Already a member? Log In

Ackman in Full

Bill Ackman has been in the SPAC game for long before it was trendy.
Bill Ackman was in the SPAC game for long before it was trendy. Photo: Sylvain Gaboury/Getty Images
William D. Cohan
October 4, 2023

The hedge fund manager Bill Ackman has always been a master of media access, perhaps even bordering on media manipulation. He knows how to get publicity on CNBC, mostly good over the years, as he’s weaved his way in and around one minefield (Herbalife) after another (Valeant), despite losing billions of dollars along the way. In the past five years, though, his hedge fund, Pershing Square Capital Management, is up 195 percent, thanks in part to an ingenious $27 million Covid-themed hedge that generated some $3.6 billion in three weeks in and around March 2020. In the same time period, his hero Warren Buffett’s Berkshire Holdings is only up 58 percent. The S&P 500 is up 47 percent. The publicly traded holding company controlled by his nemesis, Carl Icahn, is down 72 percent. So you have to give Bill his props.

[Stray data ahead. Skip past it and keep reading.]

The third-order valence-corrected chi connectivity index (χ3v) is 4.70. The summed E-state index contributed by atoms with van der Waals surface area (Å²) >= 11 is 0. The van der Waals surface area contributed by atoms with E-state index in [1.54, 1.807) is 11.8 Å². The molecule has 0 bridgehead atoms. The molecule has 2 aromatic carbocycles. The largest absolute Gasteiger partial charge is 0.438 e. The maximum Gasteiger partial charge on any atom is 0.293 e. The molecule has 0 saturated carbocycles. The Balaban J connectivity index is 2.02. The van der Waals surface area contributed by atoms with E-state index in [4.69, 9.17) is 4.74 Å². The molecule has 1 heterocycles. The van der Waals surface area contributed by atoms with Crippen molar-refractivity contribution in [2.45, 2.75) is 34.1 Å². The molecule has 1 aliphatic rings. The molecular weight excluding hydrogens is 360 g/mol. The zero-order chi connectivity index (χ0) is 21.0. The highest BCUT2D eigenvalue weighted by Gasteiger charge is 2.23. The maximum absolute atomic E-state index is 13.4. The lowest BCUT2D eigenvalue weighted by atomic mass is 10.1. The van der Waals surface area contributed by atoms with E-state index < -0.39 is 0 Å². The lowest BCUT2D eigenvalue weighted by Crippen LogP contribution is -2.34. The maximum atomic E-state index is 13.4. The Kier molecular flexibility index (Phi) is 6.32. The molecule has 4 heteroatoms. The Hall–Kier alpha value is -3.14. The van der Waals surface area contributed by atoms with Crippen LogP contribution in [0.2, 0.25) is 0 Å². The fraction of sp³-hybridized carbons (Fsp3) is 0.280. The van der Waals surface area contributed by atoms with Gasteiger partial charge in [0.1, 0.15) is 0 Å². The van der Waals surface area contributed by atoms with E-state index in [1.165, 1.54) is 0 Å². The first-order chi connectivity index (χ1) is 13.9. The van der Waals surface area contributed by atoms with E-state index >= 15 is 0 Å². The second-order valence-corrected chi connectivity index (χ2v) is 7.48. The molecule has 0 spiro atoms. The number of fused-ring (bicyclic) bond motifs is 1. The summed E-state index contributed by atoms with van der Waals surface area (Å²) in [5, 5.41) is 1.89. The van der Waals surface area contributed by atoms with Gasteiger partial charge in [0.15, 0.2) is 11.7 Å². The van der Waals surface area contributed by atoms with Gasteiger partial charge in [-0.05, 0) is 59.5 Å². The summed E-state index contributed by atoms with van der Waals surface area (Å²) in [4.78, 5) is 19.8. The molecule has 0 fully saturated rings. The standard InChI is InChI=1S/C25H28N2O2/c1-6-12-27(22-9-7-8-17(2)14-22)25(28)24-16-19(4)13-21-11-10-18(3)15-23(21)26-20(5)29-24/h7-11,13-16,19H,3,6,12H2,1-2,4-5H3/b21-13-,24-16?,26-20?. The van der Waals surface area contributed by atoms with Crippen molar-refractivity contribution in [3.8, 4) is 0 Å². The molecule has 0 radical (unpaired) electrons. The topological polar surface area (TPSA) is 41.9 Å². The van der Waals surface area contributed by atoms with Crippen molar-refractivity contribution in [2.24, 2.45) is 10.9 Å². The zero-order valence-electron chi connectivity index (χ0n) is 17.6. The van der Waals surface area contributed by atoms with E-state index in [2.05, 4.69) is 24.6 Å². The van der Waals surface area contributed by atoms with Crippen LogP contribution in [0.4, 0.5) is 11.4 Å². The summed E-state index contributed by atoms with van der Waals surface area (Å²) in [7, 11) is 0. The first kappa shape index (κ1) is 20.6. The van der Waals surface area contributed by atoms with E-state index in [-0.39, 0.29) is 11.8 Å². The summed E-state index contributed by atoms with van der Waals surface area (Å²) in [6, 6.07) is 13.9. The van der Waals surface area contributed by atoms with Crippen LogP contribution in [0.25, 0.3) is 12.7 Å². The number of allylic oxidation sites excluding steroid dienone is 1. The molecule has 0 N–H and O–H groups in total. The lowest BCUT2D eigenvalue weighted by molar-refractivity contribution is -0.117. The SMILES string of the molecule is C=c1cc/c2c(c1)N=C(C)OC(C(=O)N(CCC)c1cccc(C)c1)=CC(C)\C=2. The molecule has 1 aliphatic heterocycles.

During the SPAC renaissance of 2020, he volubly launched his own blank-check vehicle designed to take a private company public through a merger. More than $4 billion poured into the SPAC, Pershing Square Tontine Holdings, much of it from retail investors mesmerized by the possibility that Ackman would land a once-in-a-lifetime deal. Ackman fueled the frenzy by suggesting that he’d approached Airbnb, before it went the I.P.O. route, and Stripe, the payments company, which remains private. (At one point, the media got wind of the fact that Ackman wanted to take a stake in Bloomberg LP.; Bill still will not comment about his desire to buy a minority stake in Bloomberg.) Alas, it was not to be. In July 2022, as the SPAC frenzy faded, the time clock ran out, and Bill closed up Tontine Holdings and returned to his investors the $4 billion he raised. That gambit cost him $35 million in lost underwriting fees.